Leadership by subjectives: a communications strategy for emergent personal and organisational transformation

Wieczorek-Fojcik, Franciszka (2004) Leadership by subjectives: a communications strategy for emergent personal and organisational transformation. PhD thesis, Middlesex University. [Thesis]

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Strategic leadership is understood in this thesis to operate through the interaction of 'personal' and 'impersonal' communications between stakeholders in an organisational learning context. The thesis illustrates the impact of these 'emergent' and 'structured' 'forms of text' on strategic performance, competence and delivery. It explores the complex-dynamic consequences for the areas of Innovation (pertaining to knowledge leadership), Social Architecture (pertaining to human resource development) and Reputation (pertaining to the strategic management of organisational behaviour and information). Communications are interpreted from a neuro-linguistic programming (NLP) perspective, which the thesis calls Nanopsychology (NLPS). The focus is on how persons' self-reference can influence strategic change through leadership in action. This person-centric focus contrasts with modernist forms of intervention such as Management by Objectives (MBO), hence the title 'Leadership by Subjectives' (LBS). The thesis draws on current management literature on the strategic leadership of organisational behaviour to critique MBO as a modernist meta-discourse. It argues that the modernist 'meta-text' frames human decision-making within a singular, 'massively modular', serial solution for transforming organizations and the people in them. Instead, the thesis employs a post-modern understanding of information in the New Economy by applying a Complexity perspective to explore the impact of the 'post-human condition' on work-based learning relationships. Within a modernist evolutionary paradigm, research is conducted either a-priori (or deductively) or a-posteriori (or inductively). The thesis considers that such approaches fail to transcend and/or include effective strategies to address the issue of subjectivity as a form of emergent information. It develops a practicemethod- theory iterative approach which is based around a process of 'abductive discovery' called Q Methodology. Three case studies are presented which illustrate how to apply Non-parametric statistics, Emergent-Participative Strategy and Q Factor Analysis as forms of Psychographic (as opposed to psychometric) research. The objective is to explore how to assist learners, change consultants, corporate managers, and national policy makers, as well as academics and other participants to add value to the ethical, social and financial 'triple bottom line' by paying attention to how their emergent communications structure information. The 'Q' thesis is a Technology Futures Analysis (TFA) method which applies a number of meta-frameworks drawn from relationship, counselling and evolutionary psychology, to interpret subjective data as communicative information. By conceptually integrating the frameworks as methods for TFA, it shows how it is possible to 'pattern' a multi-level 'synchronicity in action' between Human Capital, Identity, Relationships, Learning and Knowledge. The thesis concludes that MBO may be an efficient organisational strategy for behavioral control in organisations. However it cannot work, without an in-depth understanding of the effect upon the triple bottom line of the complex-dynamic interaction between a changing economy, human relationships and personal identity.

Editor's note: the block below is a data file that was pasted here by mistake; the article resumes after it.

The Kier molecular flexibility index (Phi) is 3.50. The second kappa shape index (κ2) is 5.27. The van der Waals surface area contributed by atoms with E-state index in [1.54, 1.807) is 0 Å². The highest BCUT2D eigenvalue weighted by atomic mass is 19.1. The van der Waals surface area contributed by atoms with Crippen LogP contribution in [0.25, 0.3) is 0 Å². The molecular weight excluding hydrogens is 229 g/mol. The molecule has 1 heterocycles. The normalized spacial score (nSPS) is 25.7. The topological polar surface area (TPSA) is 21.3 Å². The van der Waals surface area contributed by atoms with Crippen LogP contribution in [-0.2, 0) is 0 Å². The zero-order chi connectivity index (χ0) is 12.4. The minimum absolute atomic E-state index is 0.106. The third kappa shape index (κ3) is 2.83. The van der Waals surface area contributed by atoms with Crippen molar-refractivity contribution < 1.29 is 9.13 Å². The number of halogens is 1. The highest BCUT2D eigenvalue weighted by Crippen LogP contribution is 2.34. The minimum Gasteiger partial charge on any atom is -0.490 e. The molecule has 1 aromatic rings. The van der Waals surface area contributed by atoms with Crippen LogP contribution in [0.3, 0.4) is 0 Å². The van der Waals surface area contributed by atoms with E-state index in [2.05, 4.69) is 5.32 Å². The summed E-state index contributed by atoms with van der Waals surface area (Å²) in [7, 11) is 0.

Item Type: Thesis (PhD)
Research Areas: A. > Business School > Leadership, Work and Organisations
B. > Theses
Item ID: 13639
Depositing User: Adam Miller
Date Deposited: 23 Sep 2014 10:41
Last Modified: 30 Nov 2022 02:33
URI: https://eprints.mdx.ac.uk/id/eprint/13639

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